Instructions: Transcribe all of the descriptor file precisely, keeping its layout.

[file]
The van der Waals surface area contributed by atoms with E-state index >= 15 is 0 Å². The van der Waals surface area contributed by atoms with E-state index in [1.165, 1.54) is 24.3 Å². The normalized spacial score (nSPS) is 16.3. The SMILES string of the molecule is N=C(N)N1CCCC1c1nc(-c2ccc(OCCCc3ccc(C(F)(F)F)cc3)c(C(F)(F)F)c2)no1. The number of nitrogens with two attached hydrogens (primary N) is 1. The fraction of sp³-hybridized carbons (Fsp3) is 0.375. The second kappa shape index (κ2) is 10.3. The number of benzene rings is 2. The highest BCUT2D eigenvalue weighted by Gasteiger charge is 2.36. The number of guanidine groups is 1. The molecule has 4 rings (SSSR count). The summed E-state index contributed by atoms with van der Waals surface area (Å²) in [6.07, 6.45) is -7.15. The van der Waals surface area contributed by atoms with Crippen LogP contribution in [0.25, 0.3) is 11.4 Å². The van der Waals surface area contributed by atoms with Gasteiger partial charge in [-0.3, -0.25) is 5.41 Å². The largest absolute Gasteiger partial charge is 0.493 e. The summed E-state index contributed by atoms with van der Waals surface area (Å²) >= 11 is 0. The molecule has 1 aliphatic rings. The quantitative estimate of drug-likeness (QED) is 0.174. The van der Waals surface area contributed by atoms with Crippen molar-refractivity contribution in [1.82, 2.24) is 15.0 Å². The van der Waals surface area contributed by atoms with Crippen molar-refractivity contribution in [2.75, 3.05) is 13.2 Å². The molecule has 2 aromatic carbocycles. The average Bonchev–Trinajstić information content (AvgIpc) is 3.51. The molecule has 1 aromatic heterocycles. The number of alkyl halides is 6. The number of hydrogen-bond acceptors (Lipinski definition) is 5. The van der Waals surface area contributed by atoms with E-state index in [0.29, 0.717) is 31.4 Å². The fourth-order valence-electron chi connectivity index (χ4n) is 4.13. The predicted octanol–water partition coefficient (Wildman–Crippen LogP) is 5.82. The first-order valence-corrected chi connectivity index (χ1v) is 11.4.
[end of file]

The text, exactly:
The van der Waals surface area contributed by atoms with E-state index >= 15 is 0 Å². The van der Waals surface area contributed by atoms with E-state index in [1.165, 1.54) is 24.3 Å². The normalized spacial score (nSPS) is 16.3. The SMILES string of the molecule is N=C(N)N1CCCC1c1nc(-c2ccc(OCCCc3ccc(C(F)(F)F)cc3)c(C(F)(F)F)c2)no1. The number of nitrogens with two attached hydrogens (primary N) is 1. The fraction of sp³-hybridized carbons (Fsp3) is 0.375. The second kappa shape index (κ2) is 10.3. The number of benzene rings is 2. The highest BCUT2D eigenvalue weighted by Gasteiger charge is 2.36. The number of guanidine groups is 1. The molecule has 4 rings (SSSR count). The summed E-state index contributed by atoms with van der Waals surface area (Å²) in [6.07, 6.45) is -7.15. The van der Waals surface area contributed by atoms with Crippen LogP contribution in [0.25, 0.3) is 11.4 Å². The van der Waals surface area contributed by atoms with Gasteiger partial charge in [-0.3, -0.25) is 5.41 Å². The largest absolute Gasteiger partial charge is 0.493 e. The summed E-state index contributed by atoms with van der Waals surface area (Å²) >= 11 is 0. The molecule has 1 aliphatic rings. The quantitative estimate of drug-likeness (QED) is 0.174. The van der Waals surface area contributed by atoms with Crippen molar-refractivity contribution in [1.82, 2.24) is 15.0 Å². The van der Waals surface area contributed by atoms with Crippen molar-refractivity contribution in [2.75, 3.05) is 13.2 Å². The molecule has 2 aromatic carbocycles. The average Bonchev–Trinajstić information content (AvgIpc) is 3.51. The molecule has 1 aromatic heterocycles. The number of alkyl halides is 6. The number of hydrogen-bond acceptors (Lipinski definition) is 5. The van der Waals surface area contributed by atoms with E-state index in [0.29, 0.717) is 31.4 Å². The fourth-order valence-electron chi connectivity index (χ4n) is 4.13. The predicted octanol–water partition coefficient (Wildman–Crippen LogP) is 5.82. The first-order valence-corrected chi connectivity index (χ1v) is 11.4.